Advances in Heart Failure Monitoring and Treatment

Frost & Sullivan estimates the global congestive heart failure therapy market will be valued at more than $4.5 billion by 2022. A lucrative and fast-growing market for devices for the diagnosis and monitoring of heart failure is expected to have a similar, if not higher, value. Here are some companies that have developed innovative solutions for monitoring and managing heart failure

Heart failure is the heart’s inability to pump sufficient blood to cater to the body’s needs. The U.S. Centers for Disease Control and Prevention estimates that 5.7 million Americans are living with the condition. Common causes include coronary artery disease, high blood pressure and other cardiovascular diseases, and excessive alcohol intake; which part of the heart fails determines the course of disease progression and the consequences the patient faces.

In the case of left-sided failure, the heart fails to pump oxygenated blood into systemic circulation, which causes the blood to flow back into the lungs and congest them. Right-sided failure typically is caused by pulmonary heart disease or the existence of left-sided failure. In such cases, the heart fails to pump deoxygenated blood into the right ventricle and then to the lungs, which results in the “used” blood backing up into the veins. A third type of heart failure is congestive heart failure (CHF), wherein deoxygenated blood that has been stagnating in the veins is soaked up by surrounding tissues, typically in the lower extremities. This is characterized by swelling in the legs and shortness of breath, and calls for immediate medical attention. In fact, “CHF” and “heart failure” are often used interchangeably, since CHF is the ultimate manifestation of the failure of pulmonary circulation. A patient suffering from heart failure of any kind experiences shortness of breath, excessive fatigue and irregular heartbeat.

Frost & Sullivan, in its study of the global cardio-metabolic diseases industry, estimates the global CHF therapy market will be valued at more than $4.5 billion by 2022. A lucrative and fast-growing market for devices for the diagnosis and monitoring of heart failure is expected to have a similar, if not higher, value. Frost & Sullivan has profiled a number of companies and research organizations that have developed innovative solutions for monitoring and managing heart failure. A few notable accomplishments are summarized below.

Collaborative Cloud-based Heart Failure Monitoring System by Vixiar Medical (Annapolis, Md.)

Vixiar Medical’s flagship product, Indicor, is a non-invasive, point-of-care device for assessing the cardiac filling pressure—an indicator of cardiac performance. Vixiar follows the Valsalva maneuver, which is the practice of forced expiration while keeping the nose pinched and the mouth closed, to induce changes in pulse pressure believed to reflect cardiac filling pressures. A pulse oximeter component of the Indicor device is attached to the patient’s fingertip, capturing the changes in pulse pressure as the patient performs the maneuver. The device is tethered to a smartphone and records the readings onto a cloud-based platform, which can then be used to track, monitor and analyze the patient’s cardiac health.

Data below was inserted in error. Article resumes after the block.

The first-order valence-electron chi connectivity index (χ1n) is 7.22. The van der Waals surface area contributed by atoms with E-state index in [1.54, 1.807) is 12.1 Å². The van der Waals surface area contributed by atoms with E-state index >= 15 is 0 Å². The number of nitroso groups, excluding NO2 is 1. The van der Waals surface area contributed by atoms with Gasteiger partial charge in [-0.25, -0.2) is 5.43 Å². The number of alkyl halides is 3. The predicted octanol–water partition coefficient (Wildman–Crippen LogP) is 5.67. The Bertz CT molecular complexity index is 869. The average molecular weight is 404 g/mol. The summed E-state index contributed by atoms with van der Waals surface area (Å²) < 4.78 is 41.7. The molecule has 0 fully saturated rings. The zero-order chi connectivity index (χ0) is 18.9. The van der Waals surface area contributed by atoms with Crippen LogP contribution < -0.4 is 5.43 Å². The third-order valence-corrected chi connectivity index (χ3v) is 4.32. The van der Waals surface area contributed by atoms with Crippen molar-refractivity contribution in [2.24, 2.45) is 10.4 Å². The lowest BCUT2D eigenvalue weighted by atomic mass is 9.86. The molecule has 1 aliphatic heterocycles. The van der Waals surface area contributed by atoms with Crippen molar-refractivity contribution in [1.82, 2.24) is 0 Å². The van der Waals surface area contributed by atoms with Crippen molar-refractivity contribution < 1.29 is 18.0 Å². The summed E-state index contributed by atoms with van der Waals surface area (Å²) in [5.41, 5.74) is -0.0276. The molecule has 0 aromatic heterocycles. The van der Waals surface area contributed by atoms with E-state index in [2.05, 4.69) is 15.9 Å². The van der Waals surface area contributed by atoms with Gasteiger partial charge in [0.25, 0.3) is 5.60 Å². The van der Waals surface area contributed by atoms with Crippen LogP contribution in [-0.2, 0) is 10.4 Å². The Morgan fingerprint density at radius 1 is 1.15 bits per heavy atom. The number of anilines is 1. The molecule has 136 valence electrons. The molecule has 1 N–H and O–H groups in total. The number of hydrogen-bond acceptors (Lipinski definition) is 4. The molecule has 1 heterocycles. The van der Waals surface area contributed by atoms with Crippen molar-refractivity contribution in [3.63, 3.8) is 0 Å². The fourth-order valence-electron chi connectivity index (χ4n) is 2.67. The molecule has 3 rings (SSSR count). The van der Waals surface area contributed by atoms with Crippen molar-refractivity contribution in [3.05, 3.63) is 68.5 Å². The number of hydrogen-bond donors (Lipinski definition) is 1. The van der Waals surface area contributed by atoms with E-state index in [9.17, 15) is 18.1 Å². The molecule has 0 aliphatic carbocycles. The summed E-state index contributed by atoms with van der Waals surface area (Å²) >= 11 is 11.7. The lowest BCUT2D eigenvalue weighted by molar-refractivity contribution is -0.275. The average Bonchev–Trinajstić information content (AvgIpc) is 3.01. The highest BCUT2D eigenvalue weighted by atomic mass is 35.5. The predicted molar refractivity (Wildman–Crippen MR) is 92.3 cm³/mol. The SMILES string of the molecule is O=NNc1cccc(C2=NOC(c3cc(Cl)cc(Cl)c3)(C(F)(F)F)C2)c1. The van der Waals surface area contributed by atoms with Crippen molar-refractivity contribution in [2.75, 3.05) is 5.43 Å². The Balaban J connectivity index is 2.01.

Implantable Neuromodulation Therapies for Heart Failure (CVRx, Maple Grove, Minn.)

CVRx has developed an implantable neurostimulation device for managing cardiovascular diseases such as hypertension and CHF. The product, Barostim Neo, features a pulse generator that is implanted below the collarbone, an electrode that connects it with the carotid artery, and an external wireless control. The electrode stimulates baroreceptors that are located on the surface of the carotid artery. These baroreceptors pass the electrical signals to the brain, which in turn regulates the cardiovascular system, minimizing heart failure symptoms. The external programmer is used to control the conditions for stimulation during and after implantation. 

Regenerative Therapy for Heart Failure by Avery Therapeutics (Chandler, Ariz.)

Avery Therapeutics’ regenerative heart therapy is called MyCardia. The tissue-engineered graft was developed at the University of Arizona in Tucson, and Avery is commercializing it. MyCardia is a bioabsorbable scaffold that is coated with active human neonatal fibroblasts (cells that produce collagen and other fibers that are essential components of connective tissues) and stem cell-derived cardiomyocytes (precursor cells to cardiac tissues). When the graft is implanted on the surface of a diseased heart, the scaffold helps repair damaged heart muscles and stimulates local blood circulation.

The Road Ahead

The miniaturization of implantable devices and the emergence of wearable devices will strongly influence CHF diagnosis and monitoring. The predominant approach is to impart wireless communications to cardiac monitors so that they can be used for continuous and remote patient monitoring. India-based Jana Care is already piloting smartphone-based apps for CHF screening. On the therapy side, regenerative medicine—predominantly the use of stem cells and engineered tissues—is the focus of extensive research. San Diego-based Renova Therapeutics is among several companies conducting clinical trials to evaluate gene therapy options to treat heart failure.

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